A humbling experience

Lab Note #4
May 29, 2014
For one week, I tried to understand what individuals with diabetes do on a regular basis by testing my blood sugar 5 times per day.  Not having diabetes myself or any immediate family members with the disease, to call myself a novice is an understatement.

On a Wednesday night at about 9:30pm, I made up my mind that I was going to go to Walgreen's and buy what I needed to test my blood sugar.  I spent about 10 minutes looking at the diabetes testing supplies section before giving up and talking to a pharmacist.  From there, I was instructed to purchase Walgreen's TRUEtrack Blood Glucose Monitoring Kit, a box of 50 lancets and a container of 50 test strips.  This was the least expensive option and still, I spent $54 for one week of testing supplies.

That night, I brought everything back to my apartment and tried to practice testing my blood sugar since the next morning would be the start of day 1 and testing 5 times a day.  8 test strips later, I was able to record my first blood glucose reading.  I couldn't believe how expensive the test strips were at the pharmacy and unsuccessfully using eight with various error codes was extremely frustrating.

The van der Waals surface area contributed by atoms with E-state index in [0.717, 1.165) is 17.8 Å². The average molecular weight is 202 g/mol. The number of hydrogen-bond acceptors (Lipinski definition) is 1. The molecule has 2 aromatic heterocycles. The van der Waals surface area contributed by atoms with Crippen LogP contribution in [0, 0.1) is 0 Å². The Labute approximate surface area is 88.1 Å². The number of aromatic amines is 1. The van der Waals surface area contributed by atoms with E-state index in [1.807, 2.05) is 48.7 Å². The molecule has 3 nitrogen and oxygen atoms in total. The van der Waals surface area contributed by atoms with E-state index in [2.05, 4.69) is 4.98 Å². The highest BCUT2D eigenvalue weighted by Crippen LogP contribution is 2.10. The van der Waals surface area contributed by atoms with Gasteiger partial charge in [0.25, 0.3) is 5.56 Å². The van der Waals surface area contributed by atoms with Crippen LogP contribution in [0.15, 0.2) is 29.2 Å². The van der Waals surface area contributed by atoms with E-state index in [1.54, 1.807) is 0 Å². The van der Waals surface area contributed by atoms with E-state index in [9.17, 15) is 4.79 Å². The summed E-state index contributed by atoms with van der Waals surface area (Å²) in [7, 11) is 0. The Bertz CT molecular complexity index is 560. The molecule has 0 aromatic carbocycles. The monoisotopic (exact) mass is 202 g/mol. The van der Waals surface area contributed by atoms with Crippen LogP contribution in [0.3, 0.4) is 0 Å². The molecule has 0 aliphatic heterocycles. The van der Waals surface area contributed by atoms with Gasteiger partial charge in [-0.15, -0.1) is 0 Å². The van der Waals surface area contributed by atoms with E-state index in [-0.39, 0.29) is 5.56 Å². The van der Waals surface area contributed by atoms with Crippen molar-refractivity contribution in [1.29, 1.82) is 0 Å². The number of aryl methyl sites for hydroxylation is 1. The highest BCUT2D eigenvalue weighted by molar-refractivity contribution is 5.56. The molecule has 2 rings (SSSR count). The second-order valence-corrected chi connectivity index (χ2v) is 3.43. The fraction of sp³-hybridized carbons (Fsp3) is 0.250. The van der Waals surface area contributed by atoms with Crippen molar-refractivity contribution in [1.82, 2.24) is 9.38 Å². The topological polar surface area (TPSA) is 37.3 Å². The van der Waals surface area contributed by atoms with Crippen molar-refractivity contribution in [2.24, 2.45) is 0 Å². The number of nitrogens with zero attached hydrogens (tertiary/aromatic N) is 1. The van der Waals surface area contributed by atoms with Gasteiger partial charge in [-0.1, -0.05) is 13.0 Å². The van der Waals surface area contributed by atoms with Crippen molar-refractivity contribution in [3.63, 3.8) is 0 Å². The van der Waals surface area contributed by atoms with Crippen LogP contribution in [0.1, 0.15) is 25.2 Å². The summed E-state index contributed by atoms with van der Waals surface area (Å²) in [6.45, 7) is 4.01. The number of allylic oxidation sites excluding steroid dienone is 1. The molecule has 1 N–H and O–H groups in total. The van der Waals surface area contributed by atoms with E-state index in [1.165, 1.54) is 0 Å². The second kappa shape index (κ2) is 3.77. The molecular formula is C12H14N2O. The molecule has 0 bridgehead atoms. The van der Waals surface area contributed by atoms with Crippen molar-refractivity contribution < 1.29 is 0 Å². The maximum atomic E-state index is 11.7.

Throughout the week, I ran into several problems that I imagine most diabetics experience at one time or another.  The morning of day 1, I learned how important it was to be hydrated in order to get a large enough blood sample to actually get a glucose reading.  After a cup of coffee and a small breakfast (with not much water the previous evening or that morning), it was nearly impossible to get a large enough blood sample.  Needless to say, I ended up with a bruised (and rather sore) finger after squeezing my finger multiple times to collect a sample and avoid relancing the same spot.     

I also learned that some sites were better for drawing blood than others.  On one occasion, I had to prick my finger four times in order to get any blood at all.  Not only was this painful but it took longer and delayed my dinner since I was trying to collect a post-workout/pre-dinner glucose measurement.  Later in the week, I found myself conflicted between relancing a sore spot on my finger that I knew would yield a large enough volume or trying a new site that might be less painful but perhaps might not give enough blood to collect a measurement.    

After completing this exercise, I have a new appreciation for what individuals with diabetes do on a regular basis.  Blood sugar testing is still only part of the process - insulin injections and what I imagine to be extremely unpleasant feelings of high or low blood sugar are all part of what people with diabetes experience.  I am hopeful that evaluating Azurite's technology through proof of concept testing will lead to a breakthrough in blood glucose monitoring and allow those with diabetes to live less interrupted lives.

-Kelly Zebrowski
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